30 March 2017 § Leave a comment
30 March 2017
It is a rainy, grainy, grey day. Usually I go for walks in the afternoon, when I do questions and see which flowers are newly bloomed. Today, since it was supposed to start raining at 10 o’clock, I went for a walk this morning, and the air was quiet and fresh, with a hint of anticipation of rain.
I bought this cotton ikat skirt last summer at Toast in Oxford, and it always feels wonderful to wear, especially with my collared linen shirt, which gives comfort and freshness. This combination of softness and structure lends a balance of calm and focus, which is ideal for long hours of any kind of work that requires concentration. Perhaps its power is in making me feel like Karen Blixen working to save her coffee plantation.
I like Toast. They use cotton, linen, wool, and not much else to make lovely relaxed clothes that lend beauty in a quiet way, being reliable garments without calling attention to themselves. There is little of the self-importance of the maker movement, at which George MacDonald would likely balk—how far removed from self-conscious expensive artisan-ness are his fairy tales, sermons, and Lilith. They have a ‘coat’ which I think would be a good alternative to a robe, and if I needed a new actual coat, I would buy this one, whose sleeves are the best thing about it, ideal for walking down a street in the cold and then reading the newspaper with an espresso. I don’t need a new coat, though, because my grey cashmere coat will probably hold up until I die.
A closing thought. I have been puzzling over why it is much easier to focus when my hair is tied back. Putting it out of my way has the mysterious effect of clearing my mind. I suspect this is a universal experience, but how to know?
25 March 2017 § Leave a comment
24 March 2017
Spring is here, and my afternoon walks have been a cool stream of water cleansing my mind. The colours seem particularly bright, the leaves saturated with deep green and the flowers slumbering deeply each evening to turn out ever bolder each day. Chill has returned, though, demanding versatility. As I relayer clothes, I reorient my mind.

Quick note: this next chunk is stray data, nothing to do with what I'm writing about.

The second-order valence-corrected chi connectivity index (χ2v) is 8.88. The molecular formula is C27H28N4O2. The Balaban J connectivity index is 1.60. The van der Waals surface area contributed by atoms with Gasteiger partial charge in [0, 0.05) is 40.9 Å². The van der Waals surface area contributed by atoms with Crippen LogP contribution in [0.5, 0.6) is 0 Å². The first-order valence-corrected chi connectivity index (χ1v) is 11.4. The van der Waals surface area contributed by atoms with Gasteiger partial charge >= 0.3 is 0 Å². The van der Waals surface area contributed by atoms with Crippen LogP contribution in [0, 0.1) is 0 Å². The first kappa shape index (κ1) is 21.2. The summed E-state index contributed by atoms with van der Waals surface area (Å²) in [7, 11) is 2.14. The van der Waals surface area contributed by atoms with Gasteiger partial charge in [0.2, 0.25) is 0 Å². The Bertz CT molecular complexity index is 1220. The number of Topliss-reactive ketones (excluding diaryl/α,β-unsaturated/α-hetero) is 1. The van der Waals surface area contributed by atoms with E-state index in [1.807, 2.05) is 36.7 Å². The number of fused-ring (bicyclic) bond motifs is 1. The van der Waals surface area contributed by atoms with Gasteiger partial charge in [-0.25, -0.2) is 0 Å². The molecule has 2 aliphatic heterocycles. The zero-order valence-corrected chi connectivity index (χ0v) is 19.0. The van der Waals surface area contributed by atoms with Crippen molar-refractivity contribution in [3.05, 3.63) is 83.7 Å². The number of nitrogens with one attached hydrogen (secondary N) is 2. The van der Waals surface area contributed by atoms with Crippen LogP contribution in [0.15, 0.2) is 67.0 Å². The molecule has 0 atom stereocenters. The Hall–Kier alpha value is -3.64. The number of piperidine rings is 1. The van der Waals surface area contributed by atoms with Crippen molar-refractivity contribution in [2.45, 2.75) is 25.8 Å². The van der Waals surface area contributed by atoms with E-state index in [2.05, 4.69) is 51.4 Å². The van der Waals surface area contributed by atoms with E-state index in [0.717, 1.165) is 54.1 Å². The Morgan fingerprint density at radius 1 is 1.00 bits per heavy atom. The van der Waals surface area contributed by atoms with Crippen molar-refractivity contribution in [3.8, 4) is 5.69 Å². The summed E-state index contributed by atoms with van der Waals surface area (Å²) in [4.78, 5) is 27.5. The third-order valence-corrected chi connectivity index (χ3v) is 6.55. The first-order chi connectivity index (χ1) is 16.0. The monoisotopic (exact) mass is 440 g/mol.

I have been wearing plaid wool trousers, because they remind me of Christmas and, thinking about Christmas is an exercise in hope. They are a bit tricky to pair with things in a springlike way, but it’s been fun to wear them several times over the past few weeks and resemble a cosy blanket.
I initially shied away from any sweater whose colour would make me feel like I was embodying Christmas and chose this beigey cream cashmere sweater. I was on my way to vespers, though, and I dislike showing skin at church, probably an effect from a few years of wearing voluminous, blanket-like robe and cotta. Giving in to my true nature as an elf, I chose a green but kept more to spruce than pine.
Unfortunately my hair was still drying, so I ran out of time to weave that yellow scarf on the doorknob into a diaphanous halo.
On St Patrick’s Day, I donned a green cotton blazer, sat down to study, and probably saw no other human that day. Cheers.
My clogs wanted to play, and their burnished brown complemented the greyish background of the trousers.
Then, I turned into a latte.
That was an especially chilly day, yet it soon warmed up again.
Wearing monkey socks made imprisoning my feet more acceptable.
I recently dreamt that I was taking the boards, and it required that I invent and write the questions and their answers, choose the correct answer, and then provide explanations of all of it. This would actually be a less nightmarish version of the actual thing, and I could even get some writing practice. I have amassed many facts, most of which are boring by themselves, but there are a few things that actually make me think. One of these is proposagnosia, caused by a stroke in the posterior cerebral artery and resulting in the inability to recognise faces, even if they are quite familiar. Patients afflicted with this post-stroke gift often use clues such as clothing, hair style, or voice to determine who is in front of them. Their sight is unaffected; it is the interpretation that is flawed.
When I read this in a question explanation, it fascinated me. Imagine having no idea how the people around you relate to you, wondering if the person standing in front of you could be perhaps your spouse of half a century or a complete stranger, seeking any hint that might help you grasp the reality of the people around you. Summoning this state of mind is impossible, but in some ways it seems an exaggeration of what we already do every day. Of course this is untrue of people we see every day, whose faces are as intimate to us as is the geography of our own thoughts, but think of someone who is an acquaintance, walking into work with a new haircut—and you scarcely recognise them. Or think of the singular experience of leaning your head back against the wall and closing your eyes after having a few glasses of wine whilst out with friends; your auditory sense, elevated almost to hyperacusis, drenches the landscape of your senses. And everyone knows the experience of enjoying a meal, especially in the company of friends, to the exclusion of the entire rest of the world—sometimes so complete as to produce surprise when realisation of the outside world returns.